I have decided to break off my hiatus early, my dear readers. But, the Feast of the Sacred Heart of Jesus provides a great reason to get back to blogging about Christianity and Anime. All sorts of ideas for anime articles bagan popping into my mind as soon as the hiatus began anyway–that figures! The themes in Saber Marionette J, the latest anime to steal my heart, and the Feast of the Sacred Heart incline me to write about the heart. (Only two more episodes to go before I tuck another anime under my belt.)
Saber Marionette J features some female androids who have something called a “maiden circuit” which allows them to empathize with others and have emotions. Essentially, they were programmed with a heart. The greatest joys and sorrows come from having a heart. The greatest hearts feel most keely the highs and lows of life. During these low periods, when love appears extinct and and pain everpresent, people often fall into the temptation of becoming bitter and seeking means of escape which only harden and diminish the heart. Some may even fall so low as to wish that they had no heart. Why have an organ capable of experiencing such beauty and love when all it finds surrounding it are ugliness and hate? In Saber Marionette J, Lime gives in to the temptation of abandoning her maiden circuit in order to escape the pain of a traumatic event.
However, losing her heart does not increase Lime’s happiness. She comes to realize that the joy of loving Otaru is worth all the pain she meets in life. In a similar way, the Sacred Heart was tempted not to love us during the Agony in the Garden, especially in seeing how many souls would either not care about His Passions or prefer hell to the Source of Goodness and Love. Despite the many thorns with which humanity has pierced the Sacred Heart of Jesus, He chose to accept all the pain of loving us, even the reprobate, for the joy of seeing us happy. The hardships endured by Christ through His entire life which culminated in His Sacred Passion produced the most magnanimous Heart ever to beat in a man’s breast. Christ is divine but also human, and His humanity required Him to grow through experience: “And Jesus grew in wisdom and stature, and in favor with God and man” (Luke 2:52). We must never forget that God Himself knows suffering and the misery of the human condition even more personally and perfectly than ourselves.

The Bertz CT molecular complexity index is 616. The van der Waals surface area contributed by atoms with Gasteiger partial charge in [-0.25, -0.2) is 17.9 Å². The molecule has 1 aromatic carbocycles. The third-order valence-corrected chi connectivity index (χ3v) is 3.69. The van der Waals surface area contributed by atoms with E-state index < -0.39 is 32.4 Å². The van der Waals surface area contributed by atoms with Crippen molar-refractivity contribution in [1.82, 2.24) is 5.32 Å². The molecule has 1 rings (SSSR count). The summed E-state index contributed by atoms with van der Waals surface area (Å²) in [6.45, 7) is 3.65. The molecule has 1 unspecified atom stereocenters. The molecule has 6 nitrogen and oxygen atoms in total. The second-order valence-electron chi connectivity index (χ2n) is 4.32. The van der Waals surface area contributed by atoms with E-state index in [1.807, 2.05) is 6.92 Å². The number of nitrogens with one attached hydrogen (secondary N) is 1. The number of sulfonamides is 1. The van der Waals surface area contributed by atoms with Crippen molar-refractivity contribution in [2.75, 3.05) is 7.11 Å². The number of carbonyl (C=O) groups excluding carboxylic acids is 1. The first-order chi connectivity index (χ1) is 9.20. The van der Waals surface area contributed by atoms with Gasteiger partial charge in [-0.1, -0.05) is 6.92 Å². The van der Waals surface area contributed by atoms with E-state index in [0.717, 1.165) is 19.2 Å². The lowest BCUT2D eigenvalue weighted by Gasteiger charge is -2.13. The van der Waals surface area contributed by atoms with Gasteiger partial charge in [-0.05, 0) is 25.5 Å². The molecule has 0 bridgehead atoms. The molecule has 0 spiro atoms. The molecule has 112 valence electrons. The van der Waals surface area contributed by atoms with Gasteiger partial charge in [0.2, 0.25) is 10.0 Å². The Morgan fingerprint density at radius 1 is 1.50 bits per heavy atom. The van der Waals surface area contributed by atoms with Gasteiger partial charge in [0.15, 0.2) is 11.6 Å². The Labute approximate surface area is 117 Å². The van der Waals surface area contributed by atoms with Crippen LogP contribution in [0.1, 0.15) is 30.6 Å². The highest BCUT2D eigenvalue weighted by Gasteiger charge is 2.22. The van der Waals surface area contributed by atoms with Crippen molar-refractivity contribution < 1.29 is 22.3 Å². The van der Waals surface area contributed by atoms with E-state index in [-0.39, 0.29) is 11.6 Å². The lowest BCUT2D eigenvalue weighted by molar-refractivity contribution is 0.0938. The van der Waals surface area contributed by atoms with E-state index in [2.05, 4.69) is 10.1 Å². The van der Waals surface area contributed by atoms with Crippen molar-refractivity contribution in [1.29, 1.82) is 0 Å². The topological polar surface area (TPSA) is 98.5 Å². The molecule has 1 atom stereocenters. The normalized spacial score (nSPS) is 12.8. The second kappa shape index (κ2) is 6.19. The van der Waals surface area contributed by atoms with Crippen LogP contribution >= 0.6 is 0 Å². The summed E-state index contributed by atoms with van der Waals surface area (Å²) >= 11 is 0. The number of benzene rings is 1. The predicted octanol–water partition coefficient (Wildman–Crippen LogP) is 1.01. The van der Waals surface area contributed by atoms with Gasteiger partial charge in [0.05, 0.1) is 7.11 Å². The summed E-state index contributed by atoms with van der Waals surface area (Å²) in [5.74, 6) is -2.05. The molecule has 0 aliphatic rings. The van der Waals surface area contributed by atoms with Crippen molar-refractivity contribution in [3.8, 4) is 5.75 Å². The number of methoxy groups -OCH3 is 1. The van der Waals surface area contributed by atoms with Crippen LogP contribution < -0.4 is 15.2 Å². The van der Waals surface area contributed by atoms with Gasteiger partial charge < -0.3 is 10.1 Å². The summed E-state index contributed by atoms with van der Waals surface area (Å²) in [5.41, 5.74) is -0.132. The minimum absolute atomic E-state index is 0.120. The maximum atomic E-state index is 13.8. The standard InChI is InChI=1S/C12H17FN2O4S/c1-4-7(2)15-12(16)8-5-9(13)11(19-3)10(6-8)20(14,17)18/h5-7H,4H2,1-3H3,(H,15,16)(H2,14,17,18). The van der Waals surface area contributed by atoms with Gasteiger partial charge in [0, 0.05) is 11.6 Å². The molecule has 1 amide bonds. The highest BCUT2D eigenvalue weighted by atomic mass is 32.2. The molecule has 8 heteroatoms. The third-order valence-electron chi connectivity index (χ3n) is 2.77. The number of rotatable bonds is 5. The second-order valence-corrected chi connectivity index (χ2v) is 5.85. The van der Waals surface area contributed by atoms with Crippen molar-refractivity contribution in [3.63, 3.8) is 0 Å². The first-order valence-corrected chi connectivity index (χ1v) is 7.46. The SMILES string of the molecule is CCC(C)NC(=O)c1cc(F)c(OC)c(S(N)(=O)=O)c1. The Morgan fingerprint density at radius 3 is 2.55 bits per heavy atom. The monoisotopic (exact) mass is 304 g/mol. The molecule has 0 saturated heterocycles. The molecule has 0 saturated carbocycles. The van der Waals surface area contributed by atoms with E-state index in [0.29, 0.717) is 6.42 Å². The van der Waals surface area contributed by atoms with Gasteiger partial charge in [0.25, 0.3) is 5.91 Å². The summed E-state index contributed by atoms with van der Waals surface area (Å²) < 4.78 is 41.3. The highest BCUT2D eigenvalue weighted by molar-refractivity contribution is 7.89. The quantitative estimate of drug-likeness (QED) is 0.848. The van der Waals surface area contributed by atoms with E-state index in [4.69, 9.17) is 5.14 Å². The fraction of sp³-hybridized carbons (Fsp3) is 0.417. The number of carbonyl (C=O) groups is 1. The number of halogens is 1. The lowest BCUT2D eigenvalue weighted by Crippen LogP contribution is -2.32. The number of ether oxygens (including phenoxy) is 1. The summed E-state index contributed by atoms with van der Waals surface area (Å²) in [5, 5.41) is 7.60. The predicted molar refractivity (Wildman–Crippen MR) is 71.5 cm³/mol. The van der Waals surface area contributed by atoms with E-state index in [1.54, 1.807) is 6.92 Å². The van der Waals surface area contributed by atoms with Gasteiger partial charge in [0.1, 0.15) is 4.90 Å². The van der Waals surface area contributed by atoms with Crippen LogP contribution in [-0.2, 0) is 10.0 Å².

Those who wish to follow Christ must endure similar struggles knowing that perseverance in love and righteousness enlarge the heart. The grace of God is so infinite that God can use loving imperfectly or outright sinning–through repentance–to building up the heart as long as we keep our gaze on Him. So, let us celebrate today the love with which this Sacred Heart burns for us, which came down from heaven to remove our stony hearts and to give us hearts of flesh. One day, we’ll see that our hearts are no longer small and stony, but large and ardent–pointing to that Heart which fashioned all our hearts.